What’s New with Breast Augmentation in 2019?
Year after year, breast augmentation has remained one of the most popular cosmetic procedures for women in both the U.S. and worldwide— and that popularity only continues to grow. According to the American Society of Plastic Surgeons (ASPS), breast augmentation has been the top cosmetic procedure performed since 2006, with 313,000 women undergoing breast augmentation in 2018 (a four percent increase from the year before).
The ever-evolving landscape of breast augmentation techniques and implant device materials has provided patients with safer and less invasive augmentation options than ever before. However, despite these advancements, breast implants have once again fallen under heavy scrutiny in the last year as health officials around the globe continue to re-examine the safety of textured breast implants. Here’s everything you need to know about the latest news in breast augmentation and what it means for you.
BioCell Textured Implant Recall
On July 24, 2019, the global pharmaceutical company and breast implant manufacturer Allergen announced that it would be voluntarily recalling all unused stock of BioCell saline-filled and silicone-filled textured breast implants and tissue expanders from doctors’ offices and hospitals worldwide; as well as suspending all future sales of these products. This announcement came following the recently updated findings of global safety information provided by the U.S. Food and Drug Administration (FDA) concerning the correlation between these products and the risk of patients developing a rare form of cancer known as breast implant-associated anaplastic large-cell lymphoma (BIA-ALCL).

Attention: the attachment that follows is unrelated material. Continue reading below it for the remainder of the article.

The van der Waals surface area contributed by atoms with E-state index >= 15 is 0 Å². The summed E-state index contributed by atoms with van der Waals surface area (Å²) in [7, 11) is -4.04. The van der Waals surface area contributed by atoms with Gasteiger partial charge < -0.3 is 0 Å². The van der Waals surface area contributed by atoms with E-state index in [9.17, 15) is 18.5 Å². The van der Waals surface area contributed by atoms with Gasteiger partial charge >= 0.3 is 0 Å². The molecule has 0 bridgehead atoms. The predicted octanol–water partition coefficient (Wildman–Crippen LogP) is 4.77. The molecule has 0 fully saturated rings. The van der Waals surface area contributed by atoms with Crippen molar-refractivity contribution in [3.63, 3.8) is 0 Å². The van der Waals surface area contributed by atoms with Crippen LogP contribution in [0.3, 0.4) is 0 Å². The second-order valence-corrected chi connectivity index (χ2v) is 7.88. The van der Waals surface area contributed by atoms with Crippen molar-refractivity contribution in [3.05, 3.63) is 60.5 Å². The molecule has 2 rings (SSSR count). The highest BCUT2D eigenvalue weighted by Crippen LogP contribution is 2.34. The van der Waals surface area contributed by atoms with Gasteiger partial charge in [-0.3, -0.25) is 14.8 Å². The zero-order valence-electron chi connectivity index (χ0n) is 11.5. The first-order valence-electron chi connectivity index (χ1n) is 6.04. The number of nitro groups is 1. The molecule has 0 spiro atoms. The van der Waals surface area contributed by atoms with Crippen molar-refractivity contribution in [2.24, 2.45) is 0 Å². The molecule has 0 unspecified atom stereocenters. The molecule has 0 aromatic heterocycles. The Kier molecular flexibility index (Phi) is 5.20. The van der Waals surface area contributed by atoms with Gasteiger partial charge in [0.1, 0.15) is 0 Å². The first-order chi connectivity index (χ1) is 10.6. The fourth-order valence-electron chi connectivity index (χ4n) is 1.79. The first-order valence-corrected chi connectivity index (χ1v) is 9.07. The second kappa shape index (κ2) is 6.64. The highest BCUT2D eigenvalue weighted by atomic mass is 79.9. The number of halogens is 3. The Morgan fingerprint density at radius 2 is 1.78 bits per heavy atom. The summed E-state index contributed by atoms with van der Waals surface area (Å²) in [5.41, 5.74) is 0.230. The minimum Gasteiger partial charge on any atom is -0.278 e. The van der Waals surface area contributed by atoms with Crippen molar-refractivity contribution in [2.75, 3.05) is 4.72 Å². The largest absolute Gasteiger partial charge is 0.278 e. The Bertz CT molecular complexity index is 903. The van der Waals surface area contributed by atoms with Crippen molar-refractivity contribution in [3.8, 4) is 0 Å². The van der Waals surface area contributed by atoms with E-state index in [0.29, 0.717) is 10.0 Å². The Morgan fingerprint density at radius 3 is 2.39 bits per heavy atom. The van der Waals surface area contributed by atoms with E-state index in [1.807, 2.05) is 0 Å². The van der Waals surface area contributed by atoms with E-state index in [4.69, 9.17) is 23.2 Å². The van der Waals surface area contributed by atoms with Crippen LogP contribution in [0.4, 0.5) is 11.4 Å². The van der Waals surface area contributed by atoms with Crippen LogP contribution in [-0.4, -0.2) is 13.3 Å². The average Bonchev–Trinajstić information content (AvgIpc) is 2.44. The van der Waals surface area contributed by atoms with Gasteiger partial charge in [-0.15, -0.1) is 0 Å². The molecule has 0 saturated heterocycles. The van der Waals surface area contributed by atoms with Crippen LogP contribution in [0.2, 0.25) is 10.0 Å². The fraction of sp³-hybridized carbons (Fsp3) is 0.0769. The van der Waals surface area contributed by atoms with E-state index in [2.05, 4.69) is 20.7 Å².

According to the FDA’s findings, to date, there are 573 unique cases of BIA-ALCL that have been reported worldwide, with 33 of those cases ending in fatality. While the likelihood of developing BIA-ALCL is still thought to be a rare occurrence with less than .03 percent of patients with BioCell textured implants developing the disease, 84 percent of the 573 reported cases have been attributed to Allergan textured implants. In fact, the FDA has demonstrated that the risk of developing BIA-ALCL with Allergan BioCell textured implants is six times higher than the risk of BIA-ALCL with textured implants from other U.S. manufacturers.
Allergan had already pulled its textured implants from the market in Europe in December of 2018 after the National Agency of Medicines and Health Products (ANSM) in France ordered a recall and ban of the brand’s textured devices, which are more commonly used in Europe than North America. Following this, Allergan voluntarily issued a recall in Canada in May of 2019 after the country’s health agency suspended Allergan’s licenses for the implants due to their associated risks with the disease. However, as BioCell textured implants and expanders vanish from the market, it is unclear what the future holds for textured breast implants.
Textured Implants: Safe or Deadly?